Rieley Kay owns both Moe’s Pizza and Cilantro and Chive which are businesses located in downtown Lacombe. (Alannah Page/Lacombe Express)
City of Lacombe announces updated plans for downtown redevelopment

The plan would see $1.7 million spent on the downtown over the next 10 years

"We are looking seriously at the spread and determining what our next steps should be," says Alberta’s chief medical officer of health, Dr. Deena Hinshaw, as the daily number of COVID-19 cases continues to climb.
427 new COVID cases is highest in Alberta ever

Central zone has 126 active cases of COVID-19

B.C. Liberal leader Andrew Wilkinson, B.C. NDP leader John Horgan and B.C. Greens leader Sonia Furstenau. (Black Press Media)
VIDEO: One day until B.C. voters go to the polls in snap election defined by pandemic

NDP Leader John Horgan’s decision to call an election comes more than a year ahead of schedule and during a pandemic

This photo provided by Air Force Reserve shows a sky view of Hurricane Epsilon taken by Air Force Reserve hurricane hunter team over the Atlantic Ocean taken Wednesday, Oct. 21, 2020.   Epsilon’s maximum sustained winds have dropped slightly as it prepares to sideswipe Bermuda on a path over the Atlantic Ocean.  The National Hurricane Center says it should come close enough Thursday, Oct. 22, evening to merit a tropical storm warning for the island.  (Air Force Reserve via AP)
Hurricane Epsilon expected to remain offshore but will push waves at Atlantic Canada

Epsilon is not expected to have any real impact on land

A voter places her absentee ballot in the ballot box, Wednesday, Oct. 7, 2020, at Merrill Auditorium in Portland, Maine. THE CANADIAN PRESS/AP/Robert F. Bukaty
American voters living in Canada increasingly being counted in presidential race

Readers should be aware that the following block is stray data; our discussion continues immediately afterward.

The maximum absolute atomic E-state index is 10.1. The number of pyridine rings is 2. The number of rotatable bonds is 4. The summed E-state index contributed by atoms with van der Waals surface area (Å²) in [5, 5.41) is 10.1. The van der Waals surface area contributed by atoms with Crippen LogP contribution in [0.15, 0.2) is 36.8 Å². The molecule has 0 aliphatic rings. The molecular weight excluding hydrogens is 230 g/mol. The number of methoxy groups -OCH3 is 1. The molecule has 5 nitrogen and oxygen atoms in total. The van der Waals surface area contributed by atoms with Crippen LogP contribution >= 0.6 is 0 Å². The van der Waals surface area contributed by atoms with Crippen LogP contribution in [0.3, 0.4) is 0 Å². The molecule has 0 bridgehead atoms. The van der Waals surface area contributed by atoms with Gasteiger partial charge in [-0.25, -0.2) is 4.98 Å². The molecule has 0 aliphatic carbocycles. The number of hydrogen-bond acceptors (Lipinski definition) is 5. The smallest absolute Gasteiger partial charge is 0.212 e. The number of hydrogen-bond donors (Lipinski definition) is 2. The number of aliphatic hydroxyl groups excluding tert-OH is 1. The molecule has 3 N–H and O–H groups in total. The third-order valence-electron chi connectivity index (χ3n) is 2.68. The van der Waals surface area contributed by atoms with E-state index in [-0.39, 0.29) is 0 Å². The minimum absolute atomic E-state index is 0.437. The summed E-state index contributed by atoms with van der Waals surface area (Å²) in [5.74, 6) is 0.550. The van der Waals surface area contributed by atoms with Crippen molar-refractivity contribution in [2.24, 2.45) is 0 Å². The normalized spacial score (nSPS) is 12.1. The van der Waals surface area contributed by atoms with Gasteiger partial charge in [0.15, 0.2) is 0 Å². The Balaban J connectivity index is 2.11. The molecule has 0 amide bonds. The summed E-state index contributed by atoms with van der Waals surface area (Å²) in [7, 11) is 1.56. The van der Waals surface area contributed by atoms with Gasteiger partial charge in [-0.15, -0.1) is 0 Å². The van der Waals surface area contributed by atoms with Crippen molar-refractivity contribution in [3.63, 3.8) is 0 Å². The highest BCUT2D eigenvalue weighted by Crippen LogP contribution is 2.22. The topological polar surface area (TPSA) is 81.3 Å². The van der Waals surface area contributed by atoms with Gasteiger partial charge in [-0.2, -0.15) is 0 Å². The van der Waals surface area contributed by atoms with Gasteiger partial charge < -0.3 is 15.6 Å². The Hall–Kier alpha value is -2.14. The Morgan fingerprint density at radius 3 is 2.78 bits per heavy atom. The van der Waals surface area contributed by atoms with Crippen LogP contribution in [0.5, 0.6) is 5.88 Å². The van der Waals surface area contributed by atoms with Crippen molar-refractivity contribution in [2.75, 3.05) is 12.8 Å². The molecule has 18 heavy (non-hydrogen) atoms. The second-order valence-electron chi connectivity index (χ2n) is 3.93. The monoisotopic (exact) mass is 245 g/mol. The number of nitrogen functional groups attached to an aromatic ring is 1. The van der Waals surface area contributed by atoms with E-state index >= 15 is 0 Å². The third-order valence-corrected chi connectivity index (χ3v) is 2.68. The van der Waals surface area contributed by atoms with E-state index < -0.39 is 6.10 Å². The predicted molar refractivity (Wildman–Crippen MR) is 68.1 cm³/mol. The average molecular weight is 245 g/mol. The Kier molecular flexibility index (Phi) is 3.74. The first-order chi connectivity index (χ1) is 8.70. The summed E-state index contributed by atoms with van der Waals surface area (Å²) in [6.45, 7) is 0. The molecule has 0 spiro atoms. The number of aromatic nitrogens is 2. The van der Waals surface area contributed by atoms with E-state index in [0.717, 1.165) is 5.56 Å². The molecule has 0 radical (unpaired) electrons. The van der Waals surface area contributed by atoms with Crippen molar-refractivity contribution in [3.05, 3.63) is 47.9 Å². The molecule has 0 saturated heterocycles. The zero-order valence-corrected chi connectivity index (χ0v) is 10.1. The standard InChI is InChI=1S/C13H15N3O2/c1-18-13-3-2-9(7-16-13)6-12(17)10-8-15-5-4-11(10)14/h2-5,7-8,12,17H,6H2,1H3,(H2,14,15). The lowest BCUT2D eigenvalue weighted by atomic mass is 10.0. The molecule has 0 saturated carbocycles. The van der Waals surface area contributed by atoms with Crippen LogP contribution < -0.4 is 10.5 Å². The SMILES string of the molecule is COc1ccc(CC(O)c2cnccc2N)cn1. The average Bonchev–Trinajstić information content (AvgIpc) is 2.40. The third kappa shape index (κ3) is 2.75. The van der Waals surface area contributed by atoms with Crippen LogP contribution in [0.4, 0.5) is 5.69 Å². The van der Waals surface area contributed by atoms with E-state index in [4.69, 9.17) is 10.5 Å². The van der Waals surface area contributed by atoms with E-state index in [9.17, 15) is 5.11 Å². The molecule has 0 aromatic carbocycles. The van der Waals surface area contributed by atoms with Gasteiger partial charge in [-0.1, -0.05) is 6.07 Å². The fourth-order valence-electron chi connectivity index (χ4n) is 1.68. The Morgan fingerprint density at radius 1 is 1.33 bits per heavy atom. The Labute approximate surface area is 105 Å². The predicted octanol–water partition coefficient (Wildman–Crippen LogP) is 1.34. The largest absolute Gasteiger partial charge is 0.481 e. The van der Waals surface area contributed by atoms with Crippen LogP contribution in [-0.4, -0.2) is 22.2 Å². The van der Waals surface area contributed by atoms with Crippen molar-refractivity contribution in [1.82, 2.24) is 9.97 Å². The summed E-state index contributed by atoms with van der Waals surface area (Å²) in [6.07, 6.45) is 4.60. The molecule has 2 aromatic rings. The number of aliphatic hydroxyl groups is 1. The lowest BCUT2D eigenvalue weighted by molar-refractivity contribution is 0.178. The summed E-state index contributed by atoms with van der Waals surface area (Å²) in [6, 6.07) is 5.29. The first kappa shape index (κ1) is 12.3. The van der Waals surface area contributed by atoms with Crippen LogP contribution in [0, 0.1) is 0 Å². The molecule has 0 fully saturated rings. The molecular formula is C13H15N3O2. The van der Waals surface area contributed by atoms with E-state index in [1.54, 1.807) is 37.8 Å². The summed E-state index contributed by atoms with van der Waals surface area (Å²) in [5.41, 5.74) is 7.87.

The largest number of Canadian-based American voters cast their ballots in New York and California

A composite image of three photographs shows BC NDP Leader John Horgan, left, in Coquitlam, B.C., on Sept. 25, 2020; BC Green Party Leader Sonia Furstenau, centre, in Victoria on Sept. 24, 2020; and BC Liberal Party Leader Andrew Wilkinson Pitt Meadows, B.C., on Sept. 24, 2020. THE CANADIAN PRESS/Darryl Dyck, Chad Hipolito
British Columbia votes in snap election called during COVID-19 pandemic

NDP Leader John Horgan called the snap election one year before the fixed voting date

Nunavut's provincial flag flies on a flag pole in Ottawa, on Tuesday June 30, 2020. The annual report from Nunavut's representative for children and youth says "complacency and a lack of accountability" in the territory's public service means basic information about young people needing services isn’t tracked. THE CANADIAN PRESS/Adrian Wyld
Nunavut’s young people ‘should be expecting more’ from government services: advocate

‘The majority of information we requested is not tracked or was not provided by departments’

A Le Chateau retail store is shown in Montreal on Wednesday July 13, 2016. Le Chateau Inc. says it is seeking court protection from creditors under the Companies’ Creditors Arrangement Act to allow it to liquidate its assets and wind down its operations.THE CANADIAN PRESS/Ryan Remiorz
Clothing retailer Le Chateau plans to close its doors, files for CCAA protection

Le Chateau said it intends to remain fully operational as it liquidates its 123 stores

U.S. border officers at the Peace Arch crossing arrested two men on California warrants this week. (File photo)
Ottawa predicts system delays, backlogs unless court extends life of refugee pact

Canada and the United States recognize each other as safe places to seek protection

Conservative member of Parliament Michelle Rempel Garner, left to right, Conservative Leader Erin O’Toole and Conservative Deputy Leader Candice Bergen arrive to hold a press conference in Ottawa on Thursday, Oct. 22, 2020. THE CANADIAN PRESS/Sean Kilpatrick
No-confidence showdown over sweeping Tory motion on government handling of pandemic

The Conservative motion is to be put to a vote Monday and has the support of both the Bloc Québécois and NDP

From l-r., first lady Melania Trump, President Donald Trump, moderator Kristen Welker of NBC News, Democratic presidential candidate former Vice President Joe Biden and his wife Jill Biden on stage at the conclusion of the second and final presidential debate Thursday, Oct. 22, 2020, at Belmont University in Nashville, Tenn. (AP Photo/Patrick Semansky)
Trump, Biden fight over the raging virus, climate and race

Republican president declared the virus, which killed more than 1,000 Americans on Thursday alone, will “go away.”

Most Read